Another way to explain it, drawing on Daniel Kahneman’s work from Thinking, Fast and Slow, is that the mind has these two different modes that it uses to make decisions. So system two, which aligns with the traditional economic approach, is really slow, it’s conscious, it takes in all the possible information about a decision, and then analytically works out the best course of action. This takes a lot of energy, it takes a lot of time. So we find that the mind also has this system one, which is fast and unconscious and associative. It makes quick links and it quickly helps us to make a decision that we can act on. This aligns with the behaviours and the theory we see from behavioural science.
This dual system isn’t a weaknesses in human development, probably the opposite, it’s actually helped us to evolve and survive because we couldn’t use system two, the slow system two, to make every single decision in our day. We make thousands of decisions in one waking day so we’d never even get out in the morning if we used this system two to rationally weigh up the pros and cons of every decision we made.
In behavioural economic theory we see some patterns in these behaviours that help us to study and to predict how people may behave in the future. So some of these patterns I’m going to bring up on the screen now you might recognize from your own behaviour or from the behaviour of your customers, and in this way we can predict certain behaviours that humans are more likely to take.
If you look up cognitive biases, which is what we call these, so biases or mental shortcuts are the words I might use today, Wikipedia says there’s 191 different cognitive biases. So they’re social or memory biases. So that’s a whole lot for practitioners of behavioural economics to try to work into their work. Some of them even tend to be opposite, so in that way we recognize that the context of the decision is the most important and to observe and measure how we see the actual behaviour play out.
But I can recommend two benefits for the customer, when the insurer actually recognizes and understands these patterns. Because firstly you can recognize when these types of biases, they derail a customer from acting on their good intentions. So you’ve already got a customer wanting to purchase your insurance or engage with your insurance, but something stops them taking that last step. So an example may be choice overload where you just give them too many choices of policies or options to choose from, and they find that the more information makes it even more difficult to make a decision.
But then also help the customer to use these rules of thumb, these shortcuts, to make sense of a lot of information. So when we’re presenting information, we shouldn’t assume that the customer’s going to use that at rational system two to make their decision, we should assume that the customer’s going to need all the help they can get and look for the context in the decision to take a shortcut or make sense of a new situation. So in that way, social norms that we’ll look at a bit later, is a way that they look around and see what are others doing in this situation. And that’s a really powerful cue to how I should behave.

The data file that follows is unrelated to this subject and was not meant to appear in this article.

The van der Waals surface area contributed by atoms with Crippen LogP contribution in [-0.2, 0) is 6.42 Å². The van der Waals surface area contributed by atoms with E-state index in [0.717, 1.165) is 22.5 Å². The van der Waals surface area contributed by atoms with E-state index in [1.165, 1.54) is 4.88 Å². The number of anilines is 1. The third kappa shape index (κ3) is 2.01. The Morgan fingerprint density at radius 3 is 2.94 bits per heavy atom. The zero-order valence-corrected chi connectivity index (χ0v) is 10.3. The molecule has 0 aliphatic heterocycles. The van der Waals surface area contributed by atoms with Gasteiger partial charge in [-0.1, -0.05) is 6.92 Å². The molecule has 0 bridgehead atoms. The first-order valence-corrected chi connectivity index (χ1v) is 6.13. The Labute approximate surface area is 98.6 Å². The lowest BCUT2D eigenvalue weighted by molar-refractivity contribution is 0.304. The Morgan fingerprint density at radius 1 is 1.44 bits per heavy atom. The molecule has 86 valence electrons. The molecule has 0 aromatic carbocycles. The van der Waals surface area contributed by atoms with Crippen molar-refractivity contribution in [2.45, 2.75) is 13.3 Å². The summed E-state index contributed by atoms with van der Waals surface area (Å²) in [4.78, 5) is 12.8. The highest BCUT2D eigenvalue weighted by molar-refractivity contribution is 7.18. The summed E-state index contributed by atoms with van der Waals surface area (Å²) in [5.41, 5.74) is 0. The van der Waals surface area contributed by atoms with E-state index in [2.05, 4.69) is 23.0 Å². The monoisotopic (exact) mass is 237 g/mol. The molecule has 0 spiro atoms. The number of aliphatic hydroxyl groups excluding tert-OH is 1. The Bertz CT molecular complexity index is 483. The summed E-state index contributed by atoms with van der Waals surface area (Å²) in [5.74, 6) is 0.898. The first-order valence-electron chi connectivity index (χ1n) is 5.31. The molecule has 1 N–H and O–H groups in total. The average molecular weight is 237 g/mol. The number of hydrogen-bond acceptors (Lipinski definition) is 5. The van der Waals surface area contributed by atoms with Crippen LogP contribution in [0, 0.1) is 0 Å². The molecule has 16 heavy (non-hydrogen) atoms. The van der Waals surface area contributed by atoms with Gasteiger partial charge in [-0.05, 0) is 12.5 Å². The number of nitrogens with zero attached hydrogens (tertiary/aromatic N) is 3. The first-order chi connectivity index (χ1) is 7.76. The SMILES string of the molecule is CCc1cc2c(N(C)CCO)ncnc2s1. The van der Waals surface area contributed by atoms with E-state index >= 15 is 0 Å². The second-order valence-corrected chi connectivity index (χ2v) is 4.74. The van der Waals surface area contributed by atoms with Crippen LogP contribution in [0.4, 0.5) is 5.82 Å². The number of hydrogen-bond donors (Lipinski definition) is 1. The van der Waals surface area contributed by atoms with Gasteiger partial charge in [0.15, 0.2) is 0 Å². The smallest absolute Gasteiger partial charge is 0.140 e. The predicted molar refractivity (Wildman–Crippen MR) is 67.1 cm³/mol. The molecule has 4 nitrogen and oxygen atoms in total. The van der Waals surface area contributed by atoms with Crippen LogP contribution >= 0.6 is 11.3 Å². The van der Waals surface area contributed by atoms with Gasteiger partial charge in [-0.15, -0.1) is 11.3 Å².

Some of these shortcuts, they might prompt some questions or maybe even some ideas about how you can use these insights to human behaviour in your work with customers. So if there’s anything here that springs to mind, then from now start sending through those questions that we can address towards the end. So one that I think is really relevant to insurance is that we care about immediate benefits and costs more than those in the future.
Sometimes millennials get accused of this really heightened present day bias, the gratification effect. For us in insurance this can be a real challenge because we’re asking for money for premium right now for the promise of a payment or coverage in the future. In best case scenario for the customer, they should pay today and hope never to claim. So we’re asking for paying today for a future promise. So compared to other purchases the customer makes, we’ve got a real challenge to overcome this behavioural bias, so we should recognize that and not assume that a customer will see the future safety net compared to the cost of the premium today.
To apply these to customer behaviour in insurance, so firstly to just general customer behaviour, we’ve got a couple of case studies outside of insurance to help illustrate some of these points. The first one comes from London and the problem statement that the transit authority in London had was how to increase the satisfaction of users for their buses. So they looked at all the feedback coming in and they were very tempted to say well we need to put more buses on, we need to make buses run on time, we need to have more buses so that people wait less times, people are complaining about that. And that’s all very expensive to implement those type of changes.